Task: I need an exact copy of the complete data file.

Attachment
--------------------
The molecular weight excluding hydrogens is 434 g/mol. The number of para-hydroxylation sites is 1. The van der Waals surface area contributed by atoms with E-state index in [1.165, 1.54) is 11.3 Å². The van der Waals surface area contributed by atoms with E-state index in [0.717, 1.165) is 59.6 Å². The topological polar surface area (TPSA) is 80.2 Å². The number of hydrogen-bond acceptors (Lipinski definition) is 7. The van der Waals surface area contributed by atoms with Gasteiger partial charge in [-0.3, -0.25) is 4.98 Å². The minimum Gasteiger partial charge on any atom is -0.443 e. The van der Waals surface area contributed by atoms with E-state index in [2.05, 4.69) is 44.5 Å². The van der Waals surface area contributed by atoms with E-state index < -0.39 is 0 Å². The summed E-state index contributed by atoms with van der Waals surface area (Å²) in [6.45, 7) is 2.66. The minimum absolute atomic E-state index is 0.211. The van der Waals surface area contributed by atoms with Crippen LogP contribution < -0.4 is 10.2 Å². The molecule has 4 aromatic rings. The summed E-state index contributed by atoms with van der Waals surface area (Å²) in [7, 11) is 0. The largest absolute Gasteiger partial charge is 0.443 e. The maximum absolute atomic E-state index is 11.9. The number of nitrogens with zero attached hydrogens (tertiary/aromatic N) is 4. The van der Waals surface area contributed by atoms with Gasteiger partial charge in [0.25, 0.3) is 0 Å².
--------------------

The molecular weight excluding hydrogens is 434 g/mol. The number of para-hydroxylation sites is 1. The van der Waals surface area contributed by atoms with E-state index in [1.165, 1.54) is 11.3 Å². The van der Waals surface area contributed by atoms with E-state index in [0.717, 1.165) is 59.6 Å². The topological polar surface area (TPSA) is 80.2 Å². The number of hydrogen-bond acceptors (Lipinski definition) is 7. The van der Waals surface area contributed by atoms with Gasteiger partial charge in [-0.3, -0.25) is 4.98 Å². The minimum Gasteiger partial charge on any atom is -0.443 e. The van der Waals surface area contributed by atoms with E-state index in [2.05, 4.69) is 44.5 Å². The van der Waals surface area contributed by atoms with E-state index < -0.39 is 0 Å². The summed E-state index contributed by atoms with van der Waals surface area (Å²) in [6.45, 7) is 2.66. The minimum absolute atomic E-state index is 0.211. The van der Waals surface area contributed by atoms with Crippen LogP contribution < -0.4 is 10.2 Å². The molecule has 4 aromatic rings. The summed E-state index contributed by atoms with van der Waals surface area (Å²) in [7, 11) is 0. The largest absolute Gasteiger partial charge is 0.443 e. The maximum absolute atomic E-state index is 11.9. The number of nitrogens with zero attached hydrogens (tertiary/aromatic N) is 4. The van der Waals surface area contributed by atoms with Gasteiger partial charge in [0.25, 0.3) is 0 Å².